CNET, Google, Undocumented APIs, More: Saturday Afternoon ResearchBuzz, March 4, 2023


The Wrap: CNET Lays Off 10% of Staff Just Weeks After Launching Articles Written by AI. “CNET is laying off roughly 10 percent of its editorial staff – around a dozen people, including long-time veterans of the media and reviews website – just weeks after acknowledging it has started using artificial intelligence programs to write certain articles, the Verge reported Thursday.”

Ars Technica: Google adds client-side encryption to Gmail and Calendar. Should you care?. “…Google made client-side encryption available to a limited set of Gmail and Calendar users in a move designed to give them more control over who sees sensitive communications and schedules.”

PC Magazine: Google Search Has a Surprise Easter Egg for ‘Mandalorian’ Fans. “The Mandalorian’s third season wasn’t the only thing that dropped this week: Google on Thursday introduced an Easter egg for fans of the Disney+ series’ most adorable character.”


The Markup: Journalists, You Should Be Looking for Undocumented APIs. Here’s How to Start. “Especially in circumstances when data is not accessible otherwise, finding an undocumented API can be the key to allowing us to do an investigation—by finding public access to the data.” This article links to a tutorial which I want to spend the next six hours splashing around in, but alas, ResearchBuzz calls. GREAT stuff.


Slate: What Happens After You Become a Main Character on Elon Musk’s Twitter. “That Twitter’s changes had produced a new generation of ‘main characters’ became apparent in January with the viral fame of ‘menswear dude,’ aka fashion blogger Derek Guy, whose @DieWorkwear account had been recommended to many tweeters with little interest in fashion.”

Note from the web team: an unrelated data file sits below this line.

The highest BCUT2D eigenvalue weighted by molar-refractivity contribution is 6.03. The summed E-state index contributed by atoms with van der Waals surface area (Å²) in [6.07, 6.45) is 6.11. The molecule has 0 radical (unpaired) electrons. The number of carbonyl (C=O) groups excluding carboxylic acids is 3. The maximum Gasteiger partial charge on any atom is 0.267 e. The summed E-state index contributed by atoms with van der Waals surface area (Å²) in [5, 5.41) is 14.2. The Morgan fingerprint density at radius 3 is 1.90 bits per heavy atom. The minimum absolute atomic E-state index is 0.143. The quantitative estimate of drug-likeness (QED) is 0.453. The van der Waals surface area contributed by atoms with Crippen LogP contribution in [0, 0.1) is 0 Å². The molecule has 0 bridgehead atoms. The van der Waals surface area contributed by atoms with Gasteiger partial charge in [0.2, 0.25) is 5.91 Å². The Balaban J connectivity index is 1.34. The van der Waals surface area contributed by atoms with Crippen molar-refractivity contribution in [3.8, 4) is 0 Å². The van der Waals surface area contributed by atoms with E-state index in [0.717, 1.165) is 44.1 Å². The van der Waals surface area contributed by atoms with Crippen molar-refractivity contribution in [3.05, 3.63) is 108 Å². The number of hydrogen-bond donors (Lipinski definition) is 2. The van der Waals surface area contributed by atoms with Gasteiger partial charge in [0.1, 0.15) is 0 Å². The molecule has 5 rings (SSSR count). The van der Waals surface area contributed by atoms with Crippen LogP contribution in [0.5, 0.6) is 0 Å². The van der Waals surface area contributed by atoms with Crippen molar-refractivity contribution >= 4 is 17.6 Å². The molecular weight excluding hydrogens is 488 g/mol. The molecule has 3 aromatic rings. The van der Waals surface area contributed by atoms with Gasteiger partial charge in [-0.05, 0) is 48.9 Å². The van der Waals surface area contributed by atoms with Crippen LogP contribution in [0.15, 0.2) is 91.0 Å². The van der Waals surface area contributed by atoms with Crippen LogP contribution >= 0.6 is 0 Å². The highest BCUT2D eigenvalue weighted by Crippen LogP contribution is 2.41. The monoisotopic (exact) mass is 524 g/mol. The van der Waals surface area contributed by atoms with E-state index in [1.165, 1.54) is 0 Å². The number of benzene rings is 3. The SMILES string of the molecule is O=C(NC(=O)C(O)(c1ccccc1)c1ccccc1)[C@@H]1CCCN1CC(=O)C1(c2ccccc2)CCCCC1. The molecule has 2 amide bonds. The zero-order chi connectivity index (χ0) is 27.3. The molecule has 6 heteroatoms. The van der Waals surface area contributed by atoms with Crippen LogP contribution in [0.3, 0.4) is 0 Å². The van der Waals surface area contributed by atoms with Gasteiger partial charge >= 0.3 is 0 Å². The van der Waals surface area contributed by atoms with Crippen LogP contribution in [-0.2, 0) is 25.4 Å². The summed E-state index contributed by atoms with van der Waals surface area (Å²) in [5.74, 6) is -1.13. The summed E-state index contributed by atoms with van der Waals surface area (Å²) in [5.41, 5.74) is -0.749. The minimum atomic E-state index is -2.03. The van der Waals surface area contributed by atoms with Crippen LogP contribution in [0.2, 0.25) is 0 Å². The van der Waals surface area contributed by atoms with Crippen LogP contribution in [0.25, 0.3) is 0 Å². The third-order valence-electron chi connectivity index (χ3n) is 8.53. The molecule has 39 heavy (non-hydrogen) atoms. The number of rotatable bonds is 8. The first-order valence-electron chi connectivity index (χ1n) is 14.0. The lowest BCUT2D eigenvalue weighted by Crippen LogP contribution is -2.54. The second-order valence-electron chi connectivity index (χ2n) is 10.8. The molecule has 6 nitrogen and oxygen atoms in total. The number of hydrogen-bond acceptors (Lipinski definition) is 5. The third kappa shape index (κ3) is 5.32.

The Verge: Volkswagen, Audi, and Porsche are getting their own in-car app store — and yes, that includes TikTok. “If you’ve long felt like the one thing missing from your Audi was in-car TikTok, fret no more. Volkswagen Group is the latest to join the in-car app party, and it’s doing it in a big way. And it’s a preview of the conglomerate’s big plans for a unified in-car software platform that will govern how its cars operate for years to come.”


Reuters: Google ‘Incognito’ users lose appeal to sue for damages as class. “Consumers suing Alphabet Inc’s Google LLC over its data collection practices have lost their early appeal to pursue money damages as a class action seeking billions of dollars.”

Bleeping Computer: Russia bans foreign messaging apps in government organizations. “Russia’s internet watchdog agency Roskomnadzor warns that laws banning the use of many foreign private messaging applications in Russian government and state agencies came into force today.”

National Post: Google CEO, U.S. executives disregard summons to appear before House of Commons committee. “Google will send Canadian representatives to a Parliamentary committee looking into the company’s blocking of some Canadians’ access to news on its platforms — despite a summons for its top U.S.-based executives.”


Ironic Sans: The Funny Pages in Modern Times. “What I really wanted was to take all those ComicsRSS feeds, pull the most recent comic from each one, and display them all on a single page. But I’m not a coder and I have no idea how to do that. I know, I know. We’re all sick of talking about ChatGPT. But dammit, that thing is useful.” Good afternoon, Internet…

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